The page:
We could easily have a discussion about the merits of mechanical-versus-electric action--and I seem to have run off in that direction. For our present purposes I mean only to note that Fisk have stayed with mechanical action throughout their wide range of instrument genres--including those genres where we might not expect to see it--and it's interesting to contemplate what other things fall into place because of this fundamental choice. With an instrument like theirs at the Meyerson Symphony Center in Dallas, mechanical action is a bit unexpected, and so we find a modern synthesis of styles. Likewise the Lynn Dobson concert hall organ at the Kimmel Center in Philadelphia (among several others I can think of). Here we have an instrument with both a mechanical action console at the organ's case, and also a remote, electric-action console down on the stage. These things all represent relatively new territory.

The new organ on this release, the shop's Op. 126 from 2005 in St Paul's Episcopal Church in Greenville, NC, continues with Fisk's commitment to mechanical action. And it also builds on their research into Aristide Cavaillé-Coll's work for the firm's organ at Oberlin College. The Greenville organ is unapologetically French, but it's a bit lighter in tone than Oberlin and it benefits from a more sympathetic acoustic than the one at Oberlin. The excellence of this NC acoustic leads me to wonder (again) whether the "French-ness" of the instrument is in any way reliant on the acoustic--and again how big a handicap the acoustic was to the firm's aims at Oberlin.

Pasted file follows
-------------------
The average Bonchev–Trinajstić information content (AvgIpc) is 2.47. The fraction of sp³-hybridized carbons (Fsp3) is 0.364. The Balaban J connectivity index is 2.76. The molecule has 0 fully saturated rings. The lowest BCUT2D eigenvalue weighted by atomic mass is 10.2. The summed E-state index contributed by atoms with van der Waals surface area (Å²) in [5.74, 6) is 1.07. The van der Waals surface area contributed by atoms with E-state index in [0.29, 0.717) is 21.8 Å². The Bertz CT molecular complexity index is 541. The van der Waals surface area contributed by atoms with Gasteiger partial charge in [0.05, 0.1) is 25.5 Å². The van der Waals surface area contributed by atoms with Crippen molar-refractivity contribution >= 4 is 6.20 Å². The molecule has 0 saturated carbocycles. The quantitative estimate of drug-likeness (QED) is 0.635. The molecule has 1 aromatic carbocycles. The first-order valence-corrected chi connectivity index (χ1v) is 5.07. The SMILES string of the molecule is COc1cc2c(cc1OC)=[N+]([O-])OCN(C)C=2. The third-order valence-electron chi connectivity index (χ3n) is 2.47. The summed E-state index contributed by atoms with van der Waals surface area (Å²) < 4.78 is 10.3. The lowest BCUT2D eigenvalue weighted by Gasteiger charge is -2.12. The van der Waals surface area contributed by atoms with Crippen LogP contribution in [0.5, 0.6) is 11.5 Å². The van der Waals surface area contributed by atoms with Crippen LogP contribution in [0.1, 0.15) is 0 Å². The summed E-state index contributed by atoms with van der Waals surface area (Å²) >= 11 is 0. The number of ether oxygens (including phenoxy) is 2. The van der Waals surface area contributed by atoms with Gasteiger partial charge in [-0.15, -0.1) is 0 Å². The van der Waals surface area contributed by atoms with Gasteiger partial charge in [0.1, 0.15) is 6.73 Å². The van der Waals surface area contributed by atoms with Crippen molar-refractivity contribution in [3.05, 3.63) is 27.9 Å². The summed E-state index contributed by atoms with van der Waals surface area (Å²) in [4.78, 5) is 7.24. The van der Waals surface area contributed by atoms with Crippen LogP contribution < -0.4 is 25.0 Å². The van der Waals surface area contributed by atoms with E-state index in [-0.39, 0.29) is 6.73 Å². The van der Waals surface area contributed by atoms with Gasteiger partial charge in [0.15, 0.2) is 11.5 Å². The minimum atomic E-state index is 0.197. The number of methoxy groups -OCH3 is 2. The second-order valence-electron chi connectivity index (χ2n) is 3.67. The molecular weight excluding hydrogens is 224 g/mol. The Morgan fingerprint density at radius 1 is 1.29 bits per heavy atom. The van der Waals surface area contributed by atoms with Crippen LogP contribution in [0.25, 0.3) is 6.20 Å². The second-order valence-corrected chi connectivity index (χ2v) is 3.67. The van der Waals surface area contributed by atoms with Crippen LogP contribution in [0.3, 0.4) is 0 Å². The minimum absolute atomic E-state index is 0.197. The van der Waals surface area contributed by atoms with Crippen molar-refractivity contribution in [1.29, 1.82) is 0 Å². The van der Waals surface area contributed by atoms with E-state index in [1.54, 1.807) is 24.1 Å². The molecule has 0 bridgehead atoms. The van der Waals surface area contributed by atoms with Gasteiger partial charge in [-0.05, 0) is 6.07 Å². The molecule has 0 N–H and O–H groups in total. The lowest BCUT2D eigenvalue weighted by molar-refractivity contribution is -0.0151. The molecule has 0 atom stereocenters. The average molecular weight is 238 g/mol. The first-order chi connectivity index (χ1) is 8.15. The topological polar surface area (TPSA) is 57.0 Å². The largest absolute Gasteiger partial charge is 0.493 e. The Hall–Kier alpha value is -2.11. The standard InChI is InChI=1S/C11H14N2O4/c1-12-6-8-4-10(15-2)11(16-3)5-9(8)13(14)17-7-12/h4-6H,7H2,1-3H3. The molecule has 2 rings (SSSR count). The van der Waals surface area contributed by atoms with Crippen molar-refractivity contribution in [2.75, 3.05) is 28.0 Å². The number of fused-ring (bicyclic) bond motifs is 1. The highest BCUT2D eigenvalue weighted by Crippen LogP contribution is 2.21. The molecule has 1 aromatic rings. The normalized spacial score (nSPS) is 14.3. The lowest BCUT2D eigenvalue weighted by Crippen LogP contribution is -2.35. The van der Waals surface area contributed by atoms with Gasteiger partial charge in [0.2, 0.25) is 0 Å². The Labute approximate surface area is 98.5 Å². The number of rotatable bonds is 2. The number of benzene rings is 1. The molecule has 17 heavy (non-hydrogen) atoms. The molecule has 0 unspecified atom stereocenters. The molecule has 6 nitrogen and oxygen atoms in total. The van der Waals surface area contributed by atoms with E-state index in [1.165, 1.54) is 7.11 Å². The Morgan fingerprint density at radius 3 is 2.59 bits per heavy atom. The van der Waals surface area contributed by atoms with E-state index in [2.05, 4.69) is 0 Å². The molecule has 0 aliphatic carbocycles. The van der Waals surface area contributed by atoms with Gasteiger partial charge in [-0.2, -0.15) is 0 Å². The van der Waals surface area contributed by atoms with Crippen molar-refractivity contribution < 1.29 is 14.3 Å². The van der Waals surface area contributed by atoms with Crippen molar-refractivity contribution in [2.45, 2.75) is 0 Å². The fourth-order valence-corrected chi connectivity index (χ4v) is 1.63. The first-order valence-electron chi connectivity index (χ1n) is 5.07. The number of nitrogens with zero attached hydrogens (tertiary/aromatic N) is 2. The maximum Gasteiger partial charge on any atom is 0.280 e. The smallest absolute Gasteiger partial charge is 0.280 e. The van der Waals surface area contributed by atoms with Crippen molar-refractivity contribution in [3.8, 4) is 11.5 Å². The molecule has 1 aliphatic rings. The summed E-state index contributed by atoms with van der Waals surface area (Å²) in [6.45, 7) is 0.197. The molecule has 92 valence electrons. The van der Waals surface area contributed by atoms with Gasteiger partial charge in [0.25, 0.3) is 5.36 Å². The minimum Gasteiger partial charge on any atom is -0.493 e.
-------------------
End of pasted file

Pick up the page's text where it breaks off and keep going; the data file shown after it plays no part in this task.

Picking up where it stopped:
Whatever the cause, this Greenville organ is particularly successful, offering a rare blend and unity of sound in a spectacularly beautiful package. The Fisk firm have many organs in their oeuvre to be proud of, but this is certainly one where everything came together beautifully.

This release features Janette Fishell, Distinguished Professor of Music at East Carolina University in Greenville, NC, where she heads the Organ Performance and Sacred Music degree programs and is Chair of Keyboard Studies. The CD includes selections by Louis Vierne and Gaston Litaize, the lovely Priére by Cesar Franck (one of my favorite organ works), plus Duruflé's Prelude, Adagio and Choral Variations on Veni Creator. We also find a premier of the Livre d'orgue of longtime Chicago area resident and organist Frank Ferko (b. 1950). It's an excellent repertoire to show off the instrument, and Dr. Fishell's performances are vibrant and spot-on.

In Bach's time, the pipe organ was the most complicated, sophisticated machine with which people had regular contact. Today, the actual inner workings of a Yamaha synthesizer or something from the Kurzweill shop probably trump that claim, to say nothing of all the complex non-musical things that are part of our everyday lives. But a pipe organ is still a daunting undertaking, an endeavor requiring expertise in metals and woodworking, in design and acoustics, and increasingly in electronics as well. It's a field with deep roots back into history, foundations which strongly inform the industry present-day. There is a delight in knowing that no two are exactly the same, and even instruments which are similar on paper can be widely different in the flesh. This makes a new instrument's success contingent on many different threads. And while all organs fascinate me just by virtue of what they are, it's still a special thrill to find one where things make that rare convergence, like the focusing of a light with a magnifying glass.

Based, admittedly, on only one recording (albeit an excellent one), I think Fisk have given us a keeper.